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Fantasy Strategy Ideas from the Guru
I think the issues can best be brought out through several examples. Suppose you own Curt Schilling, and you want to keep owning him, but you note that Pedro Martinez pitches in between Schilling's starts. You could simply flip back and forth between Martinez and Schilling, apparently gaining two starters for the price of one. On the surface, this might seem to be an efficient strategy, since they have similarly lofty prices, and this way you never have to tie up the cash to own them both at the same time. However, this does have an inefficient aspect. Effectively, you're using up two trades to pick up only one extra start. If you did no trading, you would get all of Schilling's starts, so each time you pick up Martinez and then revert back to Schilling, you have used up two trades. Martinez has averaged about 106 SWP per start, so if you use this strategy several times, you would expect to pick up about 53 SWP per trade. Is there a better way?
One approach would be to cycle through a single team's starting rotation over five consecutive days. Suppose you own Greg Maddux, and want to keep owning him. In between his starts, you could use his roster slot to successively trade for Smoltz, Glavine, Neagle, Millwood, and then back to Maddux. This sequence would consume 5 trades. But, you would be picking up an extra 4 starts for those 5 trades. If Smoltz through Millwood combine for more than 300 SWP - which has happened in three out of the past five cycles - then you gain more than 60 SWP per start (300 divided by 5). And you might be able to substitute a better pitcher for one or two of the slots, thereby increasing the chances of doing even better. But be realistic about your expectations. As of late-May, Schilling and Martinez are the only starters who have averaged more than 100 SWP per start.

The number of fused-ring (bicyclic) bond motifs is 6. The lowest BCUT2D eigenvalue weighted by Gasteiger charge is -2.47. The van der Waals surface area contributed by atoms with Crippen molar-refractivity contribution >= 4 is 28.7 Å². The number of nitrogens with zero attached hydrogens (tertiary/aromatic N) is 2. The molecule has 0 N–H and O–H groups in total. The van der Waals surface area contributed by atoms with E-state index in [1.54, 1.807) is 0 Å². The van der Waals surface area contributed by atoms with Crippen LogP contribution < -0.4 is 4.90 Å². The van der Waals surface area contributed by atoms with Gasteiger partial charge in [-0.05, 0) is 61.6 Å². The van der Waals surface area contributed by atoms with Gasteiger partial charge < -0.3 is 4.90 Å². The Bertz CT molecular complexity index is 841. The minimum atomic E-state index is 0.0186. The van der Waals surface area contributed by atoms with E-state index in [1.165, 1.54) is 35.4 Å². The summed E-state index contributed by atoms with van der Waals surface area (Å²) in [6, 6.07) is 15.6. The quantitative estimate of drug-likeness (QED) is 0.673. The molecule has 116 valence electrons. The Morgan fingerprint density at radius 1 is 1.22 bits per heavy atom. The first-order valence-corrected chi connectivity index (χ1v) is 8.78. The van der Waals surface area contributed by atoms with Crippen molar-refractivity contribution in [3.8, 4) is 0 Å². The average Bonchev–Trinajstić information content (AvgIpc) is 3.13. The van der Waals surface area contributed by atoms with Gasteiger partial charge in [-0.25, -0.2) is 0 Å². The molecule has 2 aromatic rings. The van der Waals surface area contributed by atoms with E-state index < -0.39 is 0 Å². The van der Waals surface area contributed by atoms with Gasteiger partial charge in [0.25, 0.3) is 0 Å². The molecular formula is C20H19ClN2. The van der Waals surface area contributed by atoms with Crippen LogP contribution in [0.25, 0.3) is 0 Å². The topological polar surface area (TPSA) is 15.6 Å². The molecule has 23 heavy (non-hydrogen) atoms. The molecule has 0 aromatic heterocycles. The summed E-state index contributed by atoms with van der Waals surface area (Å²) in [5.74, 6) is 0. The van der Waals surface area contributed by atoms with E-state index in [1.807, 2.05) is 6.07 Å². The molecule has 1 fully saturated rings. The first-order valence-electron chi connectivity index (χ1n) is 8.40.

There are other trading patterns you could construct which would also give you 4 extra starts for every five trades. If you're considering this strategy, project out the start dates for your existing staff, and then see what other pitcher(s) might fit in well. Be aware of off days, or potential postponements. Check out the ballpark factors (you probably don't want to pick up an extra start in Coor's Field, for example - and you might want to target the Astrodome, a good pitcher's park with no rain in sight). With judicious planning, fortunate timing, and a little bit of luck, (and perhaps some spare cash), you could find the "perfect rotation" and pick up as much as an extra 80 SWP per trade. But if you execute this strategy haphazardly, you'll probably wind up with a diluted impact. And even with 75 of them in your quiver, a trade is a terrible thing to waste.
RotoGuru is produced by Dave Hall (a.k.a. the Guru), an avid fantasy sports player. He is not employed by any of the fantasy sports games discussed within this site, and all opinions expressed are solely his own. Questions or comments are welcome, and should be emailed toGuru<email@example.com>.
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